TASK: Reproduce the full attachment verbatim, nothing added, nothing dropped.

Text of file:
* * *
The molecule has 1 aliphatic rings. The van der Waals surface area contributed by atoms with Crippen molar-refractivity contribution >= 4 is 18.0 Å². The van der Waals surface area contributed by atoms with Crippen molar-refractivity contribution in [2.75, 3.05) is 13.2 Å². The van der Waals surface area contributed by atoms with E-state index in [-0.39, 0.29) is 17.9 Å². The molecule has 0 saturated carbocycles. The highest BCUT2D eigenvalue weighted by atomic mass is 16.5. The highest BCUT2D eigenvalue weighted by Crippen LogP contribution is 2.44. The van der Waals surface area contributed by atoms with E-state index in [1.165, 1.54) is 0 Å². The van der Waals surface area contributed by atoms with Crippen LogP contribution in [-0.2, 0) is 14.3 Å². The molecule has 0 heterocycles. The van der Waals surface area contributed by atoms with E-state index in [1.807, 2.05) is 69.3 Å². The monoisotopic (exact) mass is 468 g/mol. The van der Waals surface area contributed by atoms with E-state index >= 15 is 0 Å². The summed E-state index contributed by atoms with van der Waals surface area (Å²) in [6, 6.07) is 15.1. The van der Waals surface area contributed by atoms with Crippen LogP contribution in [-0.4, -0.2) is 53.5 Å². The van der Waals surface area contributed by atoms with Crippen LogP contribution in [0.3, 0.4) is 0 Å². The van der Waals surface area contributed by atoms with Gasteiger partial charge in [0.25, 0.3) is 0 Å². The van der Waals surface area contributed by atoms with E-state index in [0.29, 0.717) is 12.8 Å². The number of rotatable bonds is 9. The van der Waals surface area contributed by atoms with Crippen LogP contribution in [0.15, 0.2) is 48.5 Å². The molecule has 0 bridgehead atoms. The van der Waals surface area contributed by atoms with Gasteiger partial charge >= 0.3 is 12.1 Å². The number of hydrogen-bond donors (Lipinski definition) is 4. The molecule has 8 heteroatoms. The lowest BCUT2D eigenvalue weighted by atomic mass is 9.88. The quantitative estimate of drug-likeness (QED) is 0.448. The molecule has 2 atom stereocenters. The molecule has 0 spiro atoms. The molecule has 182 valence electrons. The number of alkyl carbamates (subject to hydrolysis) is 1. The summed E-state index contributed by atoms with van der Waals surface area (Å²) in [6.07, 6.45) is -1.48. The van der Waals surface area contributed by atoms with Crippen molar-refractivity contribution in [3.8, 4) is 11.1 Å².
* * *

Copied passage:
The molecule has 1 aliphatic rings. The van der Waals surface area contributed by atoms with Crippen molar-refractivity contribution >= 4 is 18.0 Å². The van der Waals surface area contributed by atoms with Crippen molar-refractivity contribution in [2.75, 3.05) is 13.2 Å². The van der Waals surface area contributed by atoms with E-state index in [-0.39, 0.29) is 17.9 Å². The molecule has 0 saturated carbocycles. The highest BCUT2D eigenvalue weighted by atomic mass is 16.5. The highest BCUT2D eigenvalue weighted by Crippen LogP contribution is 2.44. The van der Waals surface area contributed by atoms with E-state index in [1.165, 1.54) is 0 Å². The van der Waals surface area contributed by atoms with Crippen LogP contribution in [-0.2, 0) is 14.3 Å². The molecule has 0 heterocycles. The van der Waals surface area contributed by atoms with E-state index in [1.807, 2.05) is 69.3 Å². The monoisotopic (exact) mass is 468 g/mol. The van der Waals surface area contributed by atoms with E-state index >= 15 is 0 Å². The summed E-state index contributed by atoms with van der Waals surface area (Å²) in [6, 6.07) is 15.1. The van der Waals surface area contributed by atoms with Crippen LogP contribution in [-0.4, -0.2) is 53.5 Å². The van der Waals surface area contributed by atoms with Crippen LogP contribution in [0.3, 0.4) is 0 Å². The van der Waals surface area contributed by atoms with Gasteiger partial charge in [0.25, 0.3) is 0 Å². The van der Waals surface area contributed by atoms with E-state index in [0.29, 0.717) is 12.8 Å². The number of rotatable bonds is 9. The van der Waals surface area contributed by atoms with Crippen LogP contribution in [0.15, 0.2) is 48.5 Å². The molecule has 0 bridgehead atoms. The van der Waals surface area contributed by atoms with Gasteiger partial charge >= 0.3 is 12.1 Å². The number of hydrogen-bond donors (Lipinski definition) is 4. The molecule has 8 heteroatoms. The lowest BCUT2D eigenvalue weighted by atomic mass is 9.88. The quantitative estimate of drug-likeness (QED) is 0.448. The molecule has 2 atom stereocenters. The molecule has 0 spiro atoms. The molecule has 182 valence electrons. The number of alkyl carbamates (subject to hydrolysis) is 1. The summed E-state index contributed by atoms with van der Waals surface area (Å²) in [6.07, 6.45) is -1.48. The van der Waals surface area contributed by atoms with Crippen molar-refractivity contribution in [3.8, 4) is 11.1 Å².